How wonderful this is. The disciples who would have been hiding in the upper room, afraid. Now, are out in public, worshiping Jesus, filled with joy. They had seen Jesus victoriously ascend to his heavenly throne. There was no doubt in their minds anymore that he was Lord of the universe, the King of heaven and earth. They had heard two angels tell them that someday, Jesus would return on the clouds, just as they had seen him go. They remembered the words of Christ Jesus, “With my authority, take this message of repentance to all the nations, beginning in Jerusalem: ‘There is forgiveness of sins for all who turn to me.”
I am convinced that’s what filled them with joy. Even the angry Jewish leaders couldn’t keep the disciples from displaying their joy in the temple courts. After all, nothing ‘in all creation, will be able to separate us from the love of God that is in Christ Jesus our Lord.’ (Romans 8:39 NIV)
We’re all looking for a sense of joy in our life – a deeper, longer-lasting sense of joy. Especially after our long separation from family and friends. We can all look where the disciples looked. Look to Christ Jesus. Worship Him. And get on with our other purposes of life with a sense of joy and confidence. To be sure, there will be times in every life when we are upset. Things will happen that will frustrate us and drive us to anger; sadden us, even depress us. But for us, as Christians, underneath all that, we will find a layer of peace that the world can’t take away. As Christians, we can say. “All my sins have been taken away by Christ Jesus. I know I’m forgiven. I know that by his Holy Spirit, God will work my problem out too. I know that God will give me the strength I need for now. This world is broken, but I’ll be right. Just let me trust in Jesus Christ, risen to life and ascended to the right hand of God the Father.”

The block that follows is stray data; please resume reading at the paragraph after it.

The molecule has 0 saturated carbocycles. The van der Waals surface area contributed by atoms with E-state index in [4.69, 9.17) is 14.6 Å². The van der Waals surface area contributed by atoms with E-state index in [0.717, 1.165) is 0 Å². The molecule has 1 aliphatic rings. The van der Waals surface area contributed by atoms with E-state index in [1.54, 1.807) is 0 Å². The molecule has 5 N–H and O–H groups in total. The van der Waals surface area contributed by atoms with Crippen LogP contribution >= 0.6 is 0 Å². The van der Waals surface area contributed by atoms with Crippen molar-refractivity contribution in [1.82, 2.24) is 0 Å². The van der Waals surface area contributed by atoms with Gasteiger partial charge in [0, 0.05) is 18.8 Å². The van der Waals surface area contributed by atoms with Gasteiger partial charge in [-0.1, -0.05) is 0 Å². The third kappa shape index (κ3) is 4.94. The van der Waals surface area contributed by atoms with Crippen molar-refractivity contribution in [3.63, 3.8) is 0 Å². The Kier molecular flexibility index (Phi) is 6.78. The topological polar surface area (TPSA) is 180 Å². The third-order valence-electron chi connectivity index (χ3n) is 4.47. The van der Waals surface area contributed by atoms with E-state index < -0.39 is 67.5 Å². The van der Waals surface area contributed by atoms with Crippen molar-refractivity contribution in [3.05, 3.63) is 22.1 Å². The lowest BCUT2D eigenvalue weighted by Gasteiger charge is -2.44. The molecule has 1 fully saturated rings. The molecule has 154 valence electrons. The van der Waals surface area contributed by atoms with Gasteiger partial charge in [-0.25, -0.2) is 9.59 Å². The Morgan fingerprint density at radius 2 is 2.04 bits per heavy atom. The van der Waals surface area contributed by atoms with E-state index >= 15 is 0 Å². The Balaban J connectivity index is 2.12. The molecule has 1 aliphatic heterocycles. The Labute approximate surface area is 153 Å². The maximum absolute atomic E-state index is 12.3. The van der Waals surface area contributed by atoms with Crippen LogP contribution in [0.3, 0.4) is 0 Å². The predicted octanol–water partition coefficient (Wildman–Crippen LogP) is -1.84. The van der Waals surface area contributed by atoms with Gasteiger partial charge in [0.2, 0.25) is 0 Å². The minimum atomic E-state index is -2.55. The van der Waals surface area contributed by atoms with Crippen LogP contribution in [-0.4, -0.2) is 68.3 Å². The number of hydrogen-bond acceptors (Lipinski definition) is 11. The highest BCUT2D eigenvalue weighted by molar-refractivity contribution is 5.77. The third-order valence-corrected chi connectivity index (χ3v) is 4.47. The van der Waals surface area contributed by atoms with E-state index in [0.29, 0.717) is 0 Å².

That’s Christian joy. The disciples had it after they saw Jesus Christ ascend. May God give that same kind of joy to each of us. Jesus accomplished his mission among us, by his death on our behalf, and his resurrection for our victory. Then He returned to his rightful place at the centre of God’s Kingdom. To be the beacon that resets every sense of direction on our journey.
This celebration of the Ascension today reminds us that believers the world over are missing out on the privilege of knowing Jesus as he was known in history to his disciples. At the same time, we are reminded that by his Holy Spirit, Christ Jesus is able to make himself known and vitally present to so many at the same time than would have been possible for Christ Jesus in human form.
So, even as our Easter season of celebration comes to an end, the joy of our salvation continues each and every day, as we live out our new lives in Christ Jesus and cry out for the Holy Spirit to set our hearts and lives ablaze for Christ Jesus to the glory of God our Father.
So, the grace and peace of our Triune God keep our hearts and minds focused on our ascended Lord and Saviour. AMEN.
Rev David Thompson